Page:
They promote and support inclusion of people with Cerebral Palsy and related neurological conditions, including children, young people and adults, to participate in sports including football, swimming, athletics, bowls, table cricket and adapted sports. They also offer support for parents, families, carers, therapists, teachers, coaches and other professionals on how to adapt sports and recreational activities for people with Cerebral Palsy.

Cerebral Palsy Sport Strategic Outcomes

Individual / Families Outcomes

• Enhanced health and well-being for people with cerebral palsy and other physical difficulties
• Improving and enhancing confidence
• Improving physical and emotional wellbeing
• Reducing isolation of children and adults with Cerebral Palsy and their families
• Building and retaining friendships
• Having fun
• Strengthening family and support systems

Organisational Outcomes

• Clear and effective application of insight, knowledge and research
• Effective and productive engagement
• A clear focus on the quality of what we deliver and reflect on our practises
• Promoting our messages effectively to reach more people and celebrate our successes
• Influencing and advocating the needs of people with Cerebral Palsy
• Managing our services and resources effectively

Societal Outcomes

• Effective and productive engagement with communities and partners
• To work towards a more equal society in which people with Cerebral Palsy can contribute to society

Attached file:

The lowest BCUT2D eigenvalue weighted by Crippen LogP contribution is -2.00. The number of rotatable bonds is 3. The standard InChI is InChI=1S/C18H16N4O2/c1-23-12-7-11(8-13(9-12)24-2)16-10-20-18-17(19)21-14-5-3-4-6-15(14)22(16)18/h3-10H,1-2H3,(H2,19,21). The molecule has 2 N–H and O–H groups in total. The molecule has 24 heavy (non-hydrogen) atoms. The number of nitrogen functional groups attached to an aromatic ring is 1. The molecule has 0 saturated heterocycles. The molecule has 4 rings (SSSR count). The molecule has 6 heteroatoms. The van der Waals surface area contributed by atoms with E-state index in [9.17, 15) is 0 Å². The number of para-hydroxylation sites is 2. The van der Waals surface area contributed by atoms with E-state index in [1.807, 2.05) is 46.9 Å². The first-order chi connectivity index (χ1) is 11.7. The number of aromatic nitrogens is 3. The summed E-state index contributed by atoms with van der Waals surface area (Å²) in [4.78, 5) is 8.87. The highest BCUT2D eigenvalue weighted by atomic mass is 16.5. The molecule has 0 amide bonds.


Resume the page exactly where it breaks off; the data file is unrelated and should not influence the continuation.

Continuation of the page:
• Raising a positive profile of people with Cerebral Palsy 
• Contributing to the improved health and wellbeing of people with Cerebral Palsy and their families

References

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  1. Verschuren O, Wiart L, Hermans D, Ketelaar M. Identification of facilitators and barriers to physical activity in children and adolescents with cerebral palsy. The journal of pediatrics. 2012 Sep 30;161(3):488-94.
  2. Sports Coach UK. Quick Guide Inclusive Coaching - Inclusion Spectrum. http://www.sportscoachuk.org/sites/default/files/Quick-Guide-to-Inclusive-Coaching.pdf (accessed 2 March 2017)
  3. Rugby League Connect. Inclusion Spectrum. http://websites.sportstg.com/assoc_page.cgi?client=7-8106-0-0-0&sID=188561&&news_task=DETAIL&articleID=13648271 (accessed 2 March 2017)
  4. Black, K., and Stevenson, P. 2011. “The Inclusion Spectrum.” Accessed 18th March 2017. www.theinclusionclub.com
  5. Verschuren, O., Ketelaar, M., Gorter, J.W., Helders, P.J., Uiterwaal, C.S. and Takken, T., 2007. Exercise training program in children and adolescents with cerebral palsy: a randomized controlled trial. Archives of pediatrics & adolescent medicine, 161(11): 1075-1081.
  6. Dodd, K.J., Taylor, N.F. and Damiano, D.L., 2002. A systematic review of the effectiveness of strength-training programs for people with cerebral palsy. Archives of physical medicine and rehabilitation, 83(8): 1157-1164.